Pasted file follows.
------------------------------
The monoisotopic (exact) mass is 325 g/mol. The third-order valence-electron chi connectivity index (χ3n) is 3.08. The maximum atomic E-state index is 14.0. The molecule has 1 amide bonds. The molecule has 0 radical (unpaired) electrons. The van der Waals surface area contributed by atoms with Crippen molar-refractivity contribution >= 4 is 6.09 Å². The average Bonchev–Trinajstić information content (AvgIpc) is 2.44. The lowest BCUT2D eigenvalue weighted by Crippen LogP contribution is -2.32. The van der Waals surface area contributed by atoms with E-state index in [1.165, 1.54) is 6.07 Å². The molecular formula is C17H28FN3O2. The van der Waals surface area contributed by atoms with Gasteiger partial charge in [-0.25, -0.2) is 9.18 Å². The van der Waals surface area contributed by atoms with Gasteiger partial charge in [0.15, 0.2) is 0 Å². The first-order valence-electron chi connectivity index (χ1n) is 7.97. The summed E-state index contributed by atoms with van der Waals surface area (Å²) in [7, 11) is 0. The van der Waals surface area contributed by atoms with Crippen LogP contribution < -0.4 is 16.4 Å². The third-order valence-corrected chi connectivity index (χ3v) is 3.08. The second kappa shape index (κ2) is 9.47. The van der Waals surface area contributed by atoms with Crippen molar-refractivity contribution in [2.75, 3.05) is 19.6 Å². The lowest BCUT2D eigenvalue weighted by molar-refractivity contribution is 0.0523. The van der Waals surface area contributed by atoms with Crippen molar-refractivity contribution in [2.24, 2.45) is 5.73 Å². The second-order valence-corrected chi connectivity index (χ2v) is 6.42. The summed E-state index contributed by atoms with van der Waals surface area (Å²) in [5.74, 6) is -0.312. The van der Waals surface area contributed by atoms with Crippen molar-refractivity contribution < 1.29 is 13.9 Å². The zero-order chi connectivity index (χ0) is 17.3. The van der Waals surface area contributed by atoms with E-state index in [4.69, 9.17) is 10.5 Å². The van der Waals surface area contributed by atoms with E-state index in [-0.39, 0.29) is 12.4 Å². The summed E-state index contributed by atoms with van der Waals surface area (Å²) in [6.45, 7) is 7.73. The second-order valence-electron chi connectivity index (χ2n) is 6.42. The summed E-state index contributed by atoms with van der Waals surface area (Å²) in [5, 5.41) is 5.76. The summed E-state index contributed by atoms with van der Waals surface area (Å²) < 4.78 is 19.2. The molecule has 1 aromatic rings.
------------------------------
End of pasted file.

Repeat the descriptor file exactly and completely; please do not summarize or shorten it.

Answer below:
The monoisotopic (exact) mass is 325 g/mol. The third-order valence-electron chi connectivity index (χ3n) is 3.08. The maximum atomic E-state index is 14.0. The molecule has 1 amide bonds. The molecule has 0 radical (unpaired) electrons. The van der Waals surface area contributed by atoms with Crippen molar-refractivity contribution >= 4 is 6.09 Å². The average Bonchev–Trinajstić information content (AvgIpc) is 2.44. The lowest BCUT2D eigenvalue weighted by Crippen LogP contribution is -2.32. The van der Waals surface area contributed by atoms with E-state index in [1.165, 1.54) is 6.07 Å². The molecular formula is C17H28FN3O2. The van der Waals surface area contributed by atoms with Gasteiger partial charge in [-0.25, -0.2) is 9.18 Å². The van der Waals surface area contributed by atoms with Gasteiger partial charge in [0.15, 0.2) is 0 Å². The first-order valence-electron chi connectivity index (χ1n) is 7.97. The summed E-state index contributed by atoms with van der Waals surface area (Å²) in [7, 11) is 0. The van der Waals surface area contributed by atoms with Crippen LogP contribution < -0.4 is 16.4 Å². The third-order valence-corrected chi connectivity index (χ3v) is 3.08. The second kappa shape index (κ2) is 9.47. The van der Waals surface area contributed by atoms with Crippen molar-refractivity contribution in [2.75, 3.05) is 19.6 Å². The lowest BCUT2D eigenvalue weighted by molar-refractivity contribution is 0.0523. The van der Waals surface area contributed by atoms with Crippen molar-refractivity contribution in [2.24, 2.45) is 5.73 Å². The second-order valence-corrected chi connectivity index (χ2v) is 6.42. The summed E-state index contributed by atoms with van der Waals surface area (Å²) in [5.74, 6) is -0.312. The van der Waals surface area contributed by atoms with Crippen molar-refractivity contribution < 1.29 is 13.9 Å². The zero-order chi connectivity index (χ0) is 17.3. The van der Waals surface area contributed by atoms with E-state index in [4.69, 9.17) is 10.5 Å². The van der Waals surface area contributed by atoms with E-state index in [-0.39, 0.29) is 12.4 Å². The summed E-state index contributed by atoms with van der Waals surface area (Å²) in [6.45, 7) is 7.73. The second-order valence-electron chi connectivity index (χ2n) is 6.42. The summed E-state index contributed by atoms with van der Waals surface area (Å²) in [5, 5.41) is 5.76. The summed E-state index contributed by atoms with van der Waals surface area (Å²) < 4.78 is 19.2. The molecule has 1 aromatic rings.